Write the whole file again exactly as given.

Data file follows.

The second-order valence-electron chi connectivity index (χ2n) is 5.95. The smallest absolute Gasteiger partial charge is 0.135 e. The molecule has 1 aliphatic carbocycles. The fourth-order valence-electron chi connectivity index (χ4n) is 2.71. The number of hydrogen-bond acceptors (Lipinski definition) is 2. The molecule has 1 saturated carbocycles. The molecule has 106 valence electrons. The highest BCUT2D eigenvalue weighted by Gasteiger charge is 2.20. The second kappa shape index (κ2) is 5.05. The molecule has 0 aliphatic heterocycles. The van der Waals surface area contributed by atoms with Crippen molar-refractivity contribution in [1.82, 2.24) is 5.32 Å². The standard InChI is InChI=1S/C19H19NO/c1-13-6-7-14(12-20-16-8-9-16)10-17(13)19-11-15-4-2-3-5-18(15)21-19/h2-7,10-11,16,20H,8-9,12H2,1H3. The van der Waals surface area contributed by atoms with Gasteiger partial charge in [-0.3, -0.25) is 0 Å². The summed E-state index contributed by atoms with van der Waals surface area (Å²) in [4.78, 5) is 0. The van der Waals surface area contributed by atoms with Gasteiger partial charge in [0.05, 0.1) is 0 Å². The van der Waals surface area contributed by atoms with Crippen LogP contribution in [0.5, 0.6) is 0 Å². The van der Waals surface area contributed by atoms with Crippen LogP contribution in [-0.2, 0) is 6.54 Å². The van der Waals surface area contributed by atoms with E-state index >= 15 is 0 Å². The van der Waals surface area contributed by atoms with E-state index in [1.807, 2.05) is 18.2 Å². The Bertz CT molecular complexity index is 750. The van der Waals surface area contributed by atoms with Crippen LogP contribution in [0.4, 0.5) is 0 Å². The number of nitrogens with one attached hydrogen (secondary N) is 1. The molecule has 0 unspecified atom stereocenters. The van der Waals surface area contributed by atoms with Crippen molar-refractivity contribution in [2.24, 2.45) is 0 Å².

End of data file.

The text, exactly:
The second-order valence-electron chi connectivity index (χ2n) is 5.95. The smallest absolute Gasteiger partial charge is 0.135 e. The molecule has 1 aliphatic carbocycles. The fourth-order valence-electron chi connectivity index (χ4n) is 2.71. The number of hydrogen-bond acceptors (Lipinski definition) is 2. The molecule has 1 saturated carbocycles. The molecule has 106 valence electrons. The highest BCUT2D eigenvalue weighted by Gasteiger charge is 2.20. The second kappa shape index (κ2) is 5.05. The molecule has 0 aliphatic heterocycles. The van der Waals surface area contributed by atoms with Crippen molar-refractivity contribution in [1.82, 2.24) is 5.32 Å². The standard InChI is InChI=1S/C19H19NO/c1-13-6-7-14(12-20-16-8-9-16)10-17(13)19-11-15-4-2-3-5-18(15)21-19/h2-7,10-11,16,20H,8-9,12H2,1H3. The van der Waals surface area contributed by atoms with Gasteiger partial charge in [-0.3, -0.25) is 0 Å². The summed E-state index contributed by atoms with van der Waals surface area (Å²) in [4.78, 5) is 0. The van der Waals surface area contributed by atoms with Gasteiger partial charge in [0.05, 0.1) is 0 Å². The van der Waals surface area contributed by atoms with Crippen LogP contribution in [0.5, 0.6) is 0 Å². The van der Waals surface area contributed by atoms with Crippen LogP contribution in [-0.2, 0) is 6.54 Å². The van der Waals surface area contributed by atoms with E-state index >= 15 is 0 Å². The van der Waals surface area contributed by atoms with E-state index in [1.807, 2.05) is 18.2 Å². The Bertz CT molecular complexity index is 750. The van der Waals surface area contributed by atoms with Crippen LogP contribution in [0.4, 0.5) is 0 Å². The number of nitrogens with one attached hydrogen (secondary N) is 1. The molecule has 0 unspecified atom stereocenters. The van der Waals surface area contributed by atoms with Crippen molar-refractivity contribution in [2.24, 2.45) is 0 Å².